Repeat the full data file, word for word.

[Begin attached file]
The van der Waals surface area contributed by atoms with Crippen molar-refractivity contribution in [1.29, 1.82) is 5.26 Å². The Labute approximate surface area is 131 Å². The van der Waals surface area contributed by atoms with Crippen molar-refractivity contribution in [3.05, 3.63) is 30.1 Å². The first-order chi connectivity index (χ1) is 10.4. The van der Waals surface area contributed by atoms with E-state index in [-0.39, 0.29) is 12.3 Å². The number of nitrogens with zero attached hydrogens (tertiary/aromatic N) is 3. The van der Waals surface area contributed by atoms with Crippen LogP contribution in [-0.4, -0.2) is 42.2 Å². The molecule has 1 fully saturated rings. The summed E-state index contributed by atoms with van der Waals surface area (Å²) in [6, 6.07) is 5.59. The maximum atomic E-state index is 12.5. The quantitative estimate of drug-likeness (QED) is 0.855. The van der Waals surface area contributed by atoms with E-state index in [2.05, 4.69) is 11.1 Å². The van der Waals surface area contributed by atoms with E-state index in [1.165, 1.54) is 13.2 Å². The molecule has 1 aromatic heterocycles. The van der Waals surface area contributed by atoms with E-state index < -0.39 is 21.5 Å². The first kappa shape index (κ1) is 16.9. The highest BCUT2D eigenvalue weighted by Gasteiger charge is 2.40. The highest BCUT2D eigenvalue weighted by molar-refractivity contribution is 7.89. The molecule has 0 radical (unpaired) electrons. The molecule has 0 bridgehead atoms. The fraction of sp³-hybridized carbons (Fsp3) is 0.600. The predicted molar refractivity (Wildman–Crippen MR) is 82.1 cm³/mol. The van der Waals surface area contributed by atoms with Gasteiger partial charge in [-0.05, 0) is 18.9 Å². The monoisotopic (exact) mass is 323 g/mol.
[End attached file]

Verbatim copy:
The van der Waals surface area contributed by atoms with Crippen molar-refractivity contribution in [1.29, 1.82) is 5.26 Å². The Labute approximate surface area is 131 Å². The van der Waals surface area contributed by atoms with Crippen molar-refractivity contribution in [3.05, 3.63) is 30.1 Å². The first-order chi connectivity index (χ1) is 10.4. The van der Waals surface area contributed by atoms with E-state index in [-0.39, 0.29) is 12.3 Å². The number of nitrogens with zero attached hydrogens (tertiary/aromatic N) is 3. The van der Waals surface area contributed by atoms with Crippen LogP contribution in [-0.4, -0.2) is 42.2 Å². The molecule has 1 fully saturated rings. The summed E-state index contributed by atoms with van der Waals surface area (Å²) in [6, 6.07) is 5.59. The maximum atomic E-state index is 12.5. The quantitative estimate of drug-likeness (QED) is 0.855. The van der Waals surface area contributed by atoms with E-state index in [2.05, 4.69) is 11.1 Å². The van der Waals surface area contributed by atoms with E-state index in [1.165, 1.54) is 13.2 Å². The molecule has 1 aromatic heterocycles. The van der Waals surface area contributed by atoms with E-state index < -0.39 is 21.5 Å². The first kappa shape index (κ1) is 16.9. The highest BCUT2D eigenvalue weighted by Gasteiger charge is 2.40. The highest BCUT2D eigenvalue weighted by molar-refractivity contribution is 7.89. The molecule has 0 radical (unpaired) electrons. The molecule has 0 bridgehead atoms. The fraction of sp³-hybridized carbons (Fsp3) is 0.600. The predicted molar refractivity (Wildman–Crippen MR) is 82.1 cm³/mol. The van der Waals surface area contributed by atoms with Gasteiger partial charge in [-0.05, 0) is 18.9 Å². The monoisotopic (exact) mass is 323 g/mol.